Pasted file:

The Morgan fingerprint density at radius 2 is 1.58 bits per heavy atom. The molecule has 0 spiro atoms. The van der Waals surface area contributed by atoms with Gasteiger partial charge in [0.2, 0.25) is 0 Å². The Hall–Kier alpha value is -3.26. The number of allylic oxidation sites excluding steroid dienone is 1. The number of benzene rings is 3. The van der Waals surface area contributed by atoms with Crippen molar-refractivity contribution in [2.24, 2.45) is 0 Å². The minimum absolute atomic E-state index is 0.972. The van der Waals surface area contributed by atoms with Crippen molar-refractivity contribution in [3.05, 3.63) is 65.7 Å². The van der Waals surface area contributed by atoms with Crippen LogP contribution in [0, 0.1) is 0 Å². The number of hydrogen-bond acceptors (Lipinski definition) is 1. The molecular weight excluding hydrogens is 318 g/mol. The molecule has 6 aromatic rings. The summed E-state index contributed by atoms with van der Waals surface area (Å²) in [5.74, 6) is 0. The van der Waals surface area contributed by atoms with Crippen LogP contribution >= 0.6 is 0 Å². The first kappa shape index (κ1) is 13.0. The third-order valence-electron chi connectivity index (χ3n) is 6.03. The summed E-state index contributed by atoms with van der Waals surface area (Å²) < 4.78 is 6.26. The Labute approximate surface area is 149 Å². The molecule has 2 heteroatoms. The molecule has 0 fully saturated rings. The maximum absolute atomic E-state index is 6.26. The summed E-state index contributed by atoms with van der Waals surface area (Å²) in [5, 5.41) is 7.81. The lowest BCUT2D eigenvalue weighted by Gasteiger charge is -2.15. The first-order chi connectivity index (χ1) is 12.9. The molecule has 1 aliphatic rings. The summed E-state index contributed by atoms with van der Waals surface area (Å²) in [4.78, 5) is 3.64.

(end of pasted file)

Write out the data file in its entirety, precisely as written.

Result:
The Morgan fingerprint density at radius 2 is 1.58 bits per heavy atom. The molecule has 0 spiro atoms. The van der Waals surface area contributed by atoms with Gasteiger partial charge in [0.2, 0.25) is 0 Å². The Hall–Kier alpha value is -3.26. The number of allylic oxidation sites excluding steroid dienone is 1. The number of benzene rings is 3. The van der Waals surface area contributed by atoms with Crippen molar-refractivity contribution in [2.24, 2.45) is 0 Å². The minimum absolute atomic E-state index is 0.972. The van der Waals surface area contributed by atoms with Crippen molar-refractivity contribution in [3.05, 3.63) is 65.7 Å². The van der Waals surface area contributed by atoms with Crippen LogP contribution in [0, 0.1) is 0 Å². The number of hydrogen-bond acceptors (Lipinski definition) is 1. The molecular weight excluding hydrogens is 318 g/mol. The molecule has 6 aromatic rings. The summed E-state index contributed by atoms with van der Waals surface area (Å²) in [5.74, 6) is 0. The van der Waals surface area contributed by atoms with Crippen LogP contribution >= 0.6 is 0 Å². The first kappa shape index (κ1) is 13.0. The third-order valence-electron chi connectivity index (χ3n) is 6.03. The summed E-state index contributed by atoms with van der Waals surface area (Å²) < 4.78 is 6.26. The Labute approximate surface area is 149 Å². The molecule has 2 heteroatoms. The molecule has 0 fully saturated rings. The maximum absolute atomic E-state index is 6.26. The summed E-state index contributed by atoms with van der Waals surface area (Å²) in [5, 5.41) is 7.81. The lowest BCUT2D eigenvalue weighted by Gasteiger charge is -2.15. The first-order chi connectivity index (χ1) is 12.9. The molecule has 1 aliphatic rings. The summed E-state index contributed by atoms with van der Waals surface area (Å²) in [4.78, 5) is 3.64.